'Rule your condition, don't let it rule you': Young adults' sense of mastery in their accounts of growing up with a chronic illness
Sociology of Health and Illness: a journal of medical sociology
Copyright © 2015 The Authors. Sociology of Health & Illness published by John Wiley & Sons Ltd on behalf of Foundation for SHIL. This is an open access article under the terms of the Creative Commons Attribution License (https://creativecommons.org/licenses/by/4.0/), which permits use, distribution and reproduction in any medium, provided the original work is properly cited.
Poor control of chronic illness is often attributed to patients’ non-adherence to medical advice and treatment. Policy and practice has traditionally focussed on improving adherence, assuming that the more patients adhere, the better their control and outcomes will be. Drawing on complexity theory, we question this logic in a secondary analysis of qualitative data from studies of young adults’ experiences of growing up with a chronic illness. Examining their sense of mastery of their condition, we found they valued both being in medical control of their condition and having autonomy but had different ideas about how to achieve these goals. While some young adults mostly shared the traditional medical view that achieving good control was the key to retaining their autonomy, others saw control and autonomy as independent, non-linear and potentially conflicting goals. The latter endeavoured to achieve both goals by striking a balance, variously adopting strategies of engagement with and resistance to their regime in the changing social contexts of their lives. We suggest that policy and practice needs to do more to promote autonomy and adaptive capacity, rather than simply maximising adherence and control, recognising the mundane complexity of living with and managing a chronic illness.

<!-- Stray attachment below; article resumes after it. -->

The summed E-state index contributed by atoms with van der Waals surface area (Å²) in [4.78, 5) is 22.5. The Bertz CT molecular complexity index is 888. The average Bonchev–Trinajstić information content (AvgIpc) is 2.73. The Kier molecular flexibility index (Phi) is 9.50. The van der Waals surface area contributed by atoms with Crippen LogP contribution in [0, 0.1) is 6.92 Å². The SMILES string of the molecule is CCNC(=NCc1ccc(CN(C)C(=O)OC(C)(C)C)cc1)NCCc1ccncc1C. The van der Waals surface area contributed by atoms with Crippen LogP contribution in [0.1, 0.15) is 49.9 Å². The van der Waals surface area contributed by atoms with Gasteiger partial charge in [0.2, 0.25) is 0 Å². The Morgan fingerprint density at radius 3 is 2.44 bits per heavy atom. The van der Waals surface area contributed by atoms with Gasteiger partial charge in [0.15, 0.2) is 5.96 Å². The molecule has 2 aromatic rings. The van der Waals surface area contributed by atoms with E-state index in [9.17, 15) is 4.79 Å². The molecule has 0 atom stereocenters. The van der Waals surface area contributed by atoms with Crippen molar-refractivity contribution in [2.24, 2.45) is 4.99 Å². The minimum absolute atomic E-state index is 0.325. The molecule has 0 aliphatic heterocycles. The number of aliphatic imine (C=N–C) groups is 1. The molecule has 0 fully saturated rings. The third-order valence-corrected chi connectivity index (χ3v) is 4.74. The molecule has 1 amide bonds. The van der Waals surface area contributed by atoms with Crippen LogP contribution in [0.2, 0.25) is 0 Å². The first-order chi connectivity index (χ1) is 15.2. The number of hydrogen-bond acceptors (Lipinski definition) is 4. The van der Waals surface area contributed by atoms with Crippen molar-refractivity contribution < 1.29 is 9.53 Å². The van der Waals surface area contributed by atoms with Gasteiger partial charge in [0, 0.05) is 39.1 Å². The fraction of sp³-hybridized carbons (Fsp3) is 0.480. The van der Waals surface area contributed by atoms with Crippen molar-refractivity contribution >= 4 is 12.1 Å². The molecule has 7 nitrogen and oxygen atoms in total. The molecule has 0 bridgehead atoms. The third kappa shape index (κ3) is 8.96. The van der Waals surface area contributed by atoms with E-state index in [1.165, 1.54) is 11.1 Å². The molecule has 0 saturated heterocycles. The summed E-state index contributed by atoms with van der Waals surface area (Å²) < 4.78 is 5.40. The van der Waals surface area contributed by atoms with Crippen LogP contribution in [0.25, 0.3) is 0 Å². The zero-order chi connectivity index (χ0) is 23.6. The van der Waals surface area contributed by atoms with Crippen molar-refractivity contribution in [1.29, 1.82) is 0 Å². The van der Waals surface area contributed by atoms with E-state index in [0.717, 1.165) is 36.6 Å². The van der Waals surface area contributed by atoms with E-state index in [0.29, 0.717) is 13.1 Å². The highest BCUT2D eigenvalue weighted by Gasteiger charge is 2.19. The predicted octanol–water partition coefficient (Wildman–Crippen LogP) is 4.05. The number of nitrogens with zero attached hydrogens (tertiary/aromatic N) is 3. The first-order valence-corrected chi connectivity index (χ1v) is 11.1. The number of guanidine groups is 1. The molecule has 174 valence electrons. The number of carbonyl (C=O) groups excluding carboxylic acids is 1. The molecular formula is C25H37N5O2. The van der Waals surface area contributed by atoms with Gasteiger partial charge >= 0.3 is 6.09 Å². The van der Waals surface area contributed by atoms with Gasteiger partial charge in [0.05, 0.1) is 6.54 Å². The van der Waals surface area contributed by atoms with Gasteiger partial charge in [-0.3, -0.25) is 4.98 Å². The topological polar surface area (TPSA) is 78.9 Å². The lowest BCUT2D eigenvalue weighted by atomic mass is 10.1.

Economic and Social Research Council (ESRC)
Open Access article
This is the peer reviewed version of the following article: Heaton, J., Räisänen, U. and Salinas, M. (2015), ‘Rule your condition, don't let it rule you’: young adults’ sense of mastery in their accounts of growing up with a chronic illness. Sociology of Health & Illness, which has been published in final form at 10.1111/1467-9566.12298. This article may be used for non-commercial purposes in accordance with Wiley Terms and Conditions for Self-Archiving: http://olabout.wiley.com/WileyCDA/Section/id-820227.html#terms